Throughout the Coral Reef Conservation Program’s 20th Anniversary, we are highlighting Coral Heroes — individuals and organizations who have worked with the program and are making a real difference in coral reef conservation.
Addressing coral stressors, such as unsustainable fishing practices, land-based sources of pollution, and climate change, is critical to conserving coral reef ecosystems. Yet corals are succumbing faster than they can recover. The coral community is turning to active restoration to provide reefs with time to recuperate and become more resilient.
The Coral Restoration Consortium is an international community of practice that includes scientists, managers, coral restoration practitioners, and educators. The consortium’s mission is to support collaboration and technology transfer, and to facilitate scientific and practical innovation. The Coral Restoration Consortium aims to increase the scale and efficiency of coral restoration through activities that include scaling up in-water, land-based, and larval breeding; the generation of restoration monitoring guidelines and common-access data platforms; and the coordination and fostering of genetics science into adaptive restoration.
“It's all hands on deck right now for tropical corals. If climate change can be tempered and eventually reversed, while local environmental conditions are optimized, corals and the reefs they build may be able to persist through the end of the century in certain areas with the help of human-assisted restoration,” notes Tali Vardi, coral science lead with NOAA’s Office of Science and Technology and executive coordinator of the Coral Restoration Consortium. “Over the past three years, the Coral Restoration Consortium has developed from a few Caribbean experts to a global body of restoration scientists, managers, and practitioners — sharing successes and failures, developing best management guidelines, and collaborating on cutting-edge science.”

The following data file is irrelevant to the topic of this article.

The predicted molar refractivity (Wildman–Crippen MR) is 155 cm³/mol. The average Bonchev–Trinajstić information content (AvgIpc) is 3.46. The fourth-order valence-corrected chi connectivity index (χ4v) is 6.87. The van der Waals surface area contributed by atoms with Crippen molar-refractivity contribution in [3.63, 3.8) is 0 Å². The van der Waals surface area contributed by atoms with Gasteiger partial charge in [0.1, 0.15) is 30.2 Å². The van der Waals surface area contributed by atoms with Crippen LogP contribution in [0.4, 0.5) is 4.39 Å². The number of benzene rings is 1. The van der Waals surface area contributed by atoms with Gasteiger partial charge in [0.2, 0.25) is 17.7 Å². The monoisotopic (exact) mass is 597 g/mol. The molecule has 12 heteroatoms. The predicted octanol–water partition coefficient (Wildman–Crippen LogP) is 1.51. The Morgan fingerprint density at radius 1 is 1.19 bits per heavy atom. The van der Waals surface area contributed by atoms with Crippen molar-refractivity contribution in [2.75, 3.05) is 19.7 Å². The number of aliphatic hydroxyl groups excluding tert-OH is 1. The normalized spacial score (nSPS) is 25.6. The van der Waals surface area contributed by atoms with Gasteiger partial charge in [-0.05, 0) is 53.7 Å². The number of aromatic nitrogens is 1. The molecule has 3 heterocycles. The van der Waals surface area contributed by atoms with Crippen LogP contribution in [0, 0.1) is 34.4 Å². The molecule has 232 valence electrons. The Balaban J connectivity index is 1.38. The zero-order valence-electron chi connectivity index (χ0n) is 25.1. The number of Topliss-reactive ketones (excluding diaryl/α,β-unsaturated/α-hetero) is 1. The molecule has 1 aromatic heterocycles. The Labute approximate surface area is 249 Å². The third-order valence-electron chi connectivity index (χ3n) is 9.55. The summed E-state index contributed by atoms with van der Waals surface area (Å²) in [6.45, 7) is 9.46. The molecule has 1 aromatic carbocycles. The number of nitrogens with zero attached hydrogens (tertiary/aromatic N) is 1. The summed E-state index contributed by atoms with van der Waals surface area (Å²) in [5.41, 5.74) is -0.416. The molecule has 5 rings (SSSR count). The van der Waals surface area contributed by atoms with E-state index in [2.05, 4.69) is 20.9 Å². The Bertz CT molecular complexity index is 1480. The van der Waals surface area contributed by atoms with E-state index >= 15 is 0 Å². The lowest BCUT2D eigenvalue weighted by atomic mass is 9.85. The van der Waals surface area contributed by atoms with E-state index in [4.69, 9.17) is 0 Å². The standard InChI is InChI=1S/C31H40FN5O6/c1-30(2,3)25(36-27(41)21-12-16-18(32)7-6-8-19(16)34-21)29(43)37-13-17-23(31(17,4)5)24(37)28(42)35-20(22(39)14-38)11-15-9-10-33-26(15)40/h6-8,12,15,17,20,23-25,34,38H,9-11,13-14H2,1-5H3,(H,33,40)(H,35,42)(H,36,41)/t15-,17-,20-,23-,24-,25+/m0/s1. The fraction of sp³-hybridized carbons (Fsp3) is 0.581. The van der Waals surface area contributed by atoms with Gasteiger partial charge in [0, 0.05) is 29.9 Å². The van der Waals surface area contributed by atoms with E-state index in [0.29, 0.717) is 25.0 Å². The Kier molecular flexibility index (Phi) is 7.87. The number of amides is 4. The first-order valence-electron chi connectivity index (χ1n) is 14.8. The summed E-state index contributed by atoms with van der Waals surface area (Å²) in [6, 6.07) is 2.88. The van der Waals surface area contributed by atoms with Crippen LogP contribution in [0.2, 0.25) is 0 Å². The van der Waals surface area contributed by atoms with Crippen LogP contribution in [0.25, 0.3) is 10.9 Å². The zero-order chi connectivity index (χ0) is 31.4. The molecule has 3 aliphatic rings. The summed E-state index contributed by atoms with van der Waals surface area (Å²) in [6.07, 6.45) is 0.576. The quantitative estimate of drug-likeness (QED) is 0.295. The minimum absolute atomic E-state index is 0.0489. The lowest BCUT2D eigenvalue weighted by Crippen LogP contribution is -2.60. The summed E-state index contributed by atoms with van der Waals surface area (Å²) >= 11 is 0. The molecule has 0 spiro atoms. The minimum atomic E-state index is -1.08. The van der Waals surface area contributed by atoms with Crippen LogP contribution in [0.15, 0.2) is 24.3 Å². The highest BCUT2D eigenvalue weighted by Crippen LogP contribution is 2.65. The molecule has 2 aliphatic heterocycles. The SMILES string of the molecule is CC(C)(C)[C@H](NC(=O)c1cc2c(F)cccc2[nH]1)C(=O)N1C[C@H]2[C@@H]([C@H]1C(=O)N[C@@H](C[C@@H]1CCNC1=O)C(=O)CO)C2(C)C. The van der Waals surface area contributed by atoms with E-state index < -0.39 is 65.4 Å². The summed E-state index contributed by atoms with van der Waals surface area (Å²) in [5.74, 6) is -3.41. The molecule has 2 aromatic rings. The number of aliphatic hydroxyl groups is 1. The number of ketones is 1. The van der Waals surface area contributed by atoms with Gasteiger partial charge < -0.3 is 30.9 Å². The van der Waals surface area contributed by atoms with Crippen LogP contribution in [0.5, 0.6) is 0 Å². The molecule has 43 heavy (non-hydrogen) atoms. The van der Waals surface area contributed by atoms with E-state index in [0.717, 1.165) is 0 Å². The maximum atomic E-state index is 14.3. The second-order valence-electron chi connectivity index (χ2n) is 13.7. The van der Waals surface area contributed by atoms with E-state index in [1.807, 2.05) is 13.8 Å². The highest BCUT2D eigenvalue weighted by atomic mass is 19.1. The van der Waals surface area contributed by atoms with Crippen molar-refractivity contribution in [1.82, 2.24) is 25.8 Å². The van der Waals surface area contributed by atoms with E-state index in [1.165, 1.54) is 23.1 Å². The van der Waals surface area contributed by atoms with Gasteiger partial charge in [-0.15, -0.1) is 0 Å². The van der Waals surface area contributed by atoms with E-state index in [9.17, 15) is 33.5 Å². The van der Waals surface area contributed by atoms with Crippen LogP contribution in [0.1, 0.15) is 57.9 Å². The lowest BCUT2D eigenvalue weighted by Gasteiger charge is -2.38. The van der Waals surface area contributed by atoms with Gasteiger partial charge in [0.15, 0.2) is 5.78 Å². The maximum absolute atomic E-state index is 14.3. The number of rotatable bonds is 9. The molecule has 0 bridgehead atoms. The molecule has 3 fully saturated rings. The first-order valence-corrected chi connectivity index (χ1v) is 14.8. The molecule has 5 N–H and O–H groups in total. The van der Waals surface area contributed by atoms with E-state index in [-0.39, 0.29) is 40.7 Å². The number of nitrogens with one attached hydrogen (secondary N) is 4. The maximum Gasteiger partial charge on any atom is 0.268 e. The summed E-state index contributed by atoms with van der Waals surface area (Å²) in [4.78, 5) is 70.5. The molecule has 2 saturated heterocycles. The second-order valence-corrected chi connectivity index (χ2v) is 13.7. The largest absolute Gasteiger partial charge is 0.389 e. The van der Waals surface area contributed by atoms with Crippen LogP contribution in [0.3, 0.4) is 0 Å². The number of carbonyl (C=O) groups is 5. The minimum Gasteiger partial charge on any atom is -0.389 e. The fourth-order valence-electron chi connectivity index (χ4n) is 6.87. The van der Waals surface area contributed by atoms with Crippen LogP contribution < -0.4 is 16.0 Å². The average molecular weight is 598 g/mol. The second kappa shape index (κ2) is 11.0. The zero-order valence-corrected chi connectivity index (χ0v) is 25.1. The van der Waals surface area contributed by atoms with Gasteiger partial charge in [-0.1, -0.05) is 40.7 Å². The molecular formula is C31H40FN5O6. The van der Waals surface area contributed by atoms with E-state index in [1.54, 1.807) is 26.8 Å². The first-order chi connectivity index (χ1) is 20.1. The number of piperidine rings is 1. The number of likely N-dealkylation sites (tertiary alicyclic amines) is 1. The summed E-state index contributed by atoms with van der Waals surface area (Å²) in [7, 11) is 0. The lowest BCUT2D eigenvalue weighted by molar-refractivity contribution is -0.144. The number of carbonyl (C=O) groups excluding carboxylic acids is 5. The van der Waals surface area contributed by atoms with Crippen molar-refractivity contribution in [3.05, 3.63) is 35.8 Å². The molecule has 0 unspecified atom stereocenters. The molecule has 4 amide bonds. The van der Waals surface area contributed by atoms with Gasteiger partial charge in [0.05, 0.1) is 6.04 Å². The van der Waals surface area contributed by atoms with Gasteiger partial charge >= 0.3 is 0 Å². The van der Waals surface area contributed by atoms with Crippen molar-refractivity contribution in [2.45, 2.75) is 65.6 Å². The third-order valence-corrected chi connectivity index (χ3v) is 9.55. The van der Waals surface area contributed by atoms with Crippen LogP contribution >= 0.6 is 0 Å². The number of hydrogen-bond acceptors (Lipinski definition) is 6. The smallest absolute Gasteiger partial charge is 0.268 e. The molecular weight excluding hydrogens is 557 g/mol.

In 2018, the Coral Restoration Consortium took a new step toward its mission by hosting Reef Futures, the first truly international conference on coral reef restoration.
“As the community of coral restoration practitioners continued to grow exponentially, it became clear we needed a dedicated venue where advancing the science and practice of restoration could take center stage,” says Tom Moore, NOAA coral reef restoration team lead and co-chair of the Coral Restoration Consortium. “This was the genesis of the first ever Reef Futures conference, where over 550 participants came together for a week of sharing the latest science and advancements in the field of restoration.” Topics discussed included spawning, monitoring, community engagement, and stony coral tissue loss disease.
We look forward to continuing our partnership with the Coral Restoration Consortium on activities, including the next Reef Futures conference in May 2021.
Follow the celebration on our Facebook and Twitter pages and the National Ocean Service Instagram page all year using the hashtag #NOAACoral20th.
The NOAA Coral Reef Conservation Program was established in 2000 by the Coral Reef Conservation Act. Headquartered in Silver Spring, Maryland, the program is part of NOAA's Office for Coastal Management.